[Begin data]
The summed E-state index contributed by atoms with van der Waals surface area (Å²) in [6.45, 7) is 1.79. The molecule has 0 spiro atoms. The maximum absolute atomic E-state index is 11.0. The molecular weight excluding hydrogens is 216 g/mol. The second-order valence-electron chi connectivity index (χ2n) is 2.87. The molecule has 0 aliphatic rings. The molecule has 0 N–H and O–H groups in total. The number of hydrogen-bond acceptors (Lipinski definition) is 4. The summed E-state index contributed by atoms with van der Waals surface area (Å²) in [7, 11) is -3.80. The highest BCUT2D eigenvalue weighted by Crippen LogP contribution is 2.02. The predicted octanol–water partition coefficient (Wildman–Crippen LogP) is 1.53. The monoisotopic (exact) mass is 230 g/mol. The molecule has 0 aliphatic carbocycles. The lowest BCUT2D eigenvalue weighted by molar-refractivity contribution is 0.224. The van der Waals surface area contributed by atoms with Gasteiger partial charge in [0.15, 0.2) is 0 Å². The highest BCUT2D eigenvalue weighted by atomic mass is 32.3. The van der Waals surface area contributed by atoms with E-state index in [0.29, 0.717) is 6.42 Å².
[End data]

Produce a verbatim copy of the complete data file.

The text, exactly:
The summed E-state index contributed by atoms with van der Waals surface area (Å²) in [6.45, 7) is 1.79. The molecule has 0 spiro atoms. The maximum absolute atomic E-state index is 11.0. The molecular weight excluding hydrogens is 216 g/mol. The second-order valence-electron chi connectivity index (χ2n) is 2.87. The molecule has 0 aliphatic rings. The molecule has 0 N–H and O–H groups in total. The number of hydrogen-bond acceptors (Lipinski definition) is 4. The summed E-state index contributed by atoms with van der Waals surface area (Å²) in [7, 11) is -3.80. The highest BCUT2D eigenvalue weighted by Crippen LogP contribution is 2.02. The predicted octanol–water partition coefficient (Wildman–Crippen LogP) is 1.53. The monoisotopic (exact) mass is 230 g/mol. The molecule has 0 aliphatic carbocycles. The lowest BCUT2D eigenvalue weighted by molar-refractivity contribution is 0.224. The van der Waals surface area contributed by atoms with Gasteiger partial charge in [0.15, 0.2) is 0 Å². The highest BCUT2D eigenvalue weighted by atomic mass is 32.3. The van der Waals surface area contributed by atoms with E-state index in [0.29, 0.717) is 6.42 Å².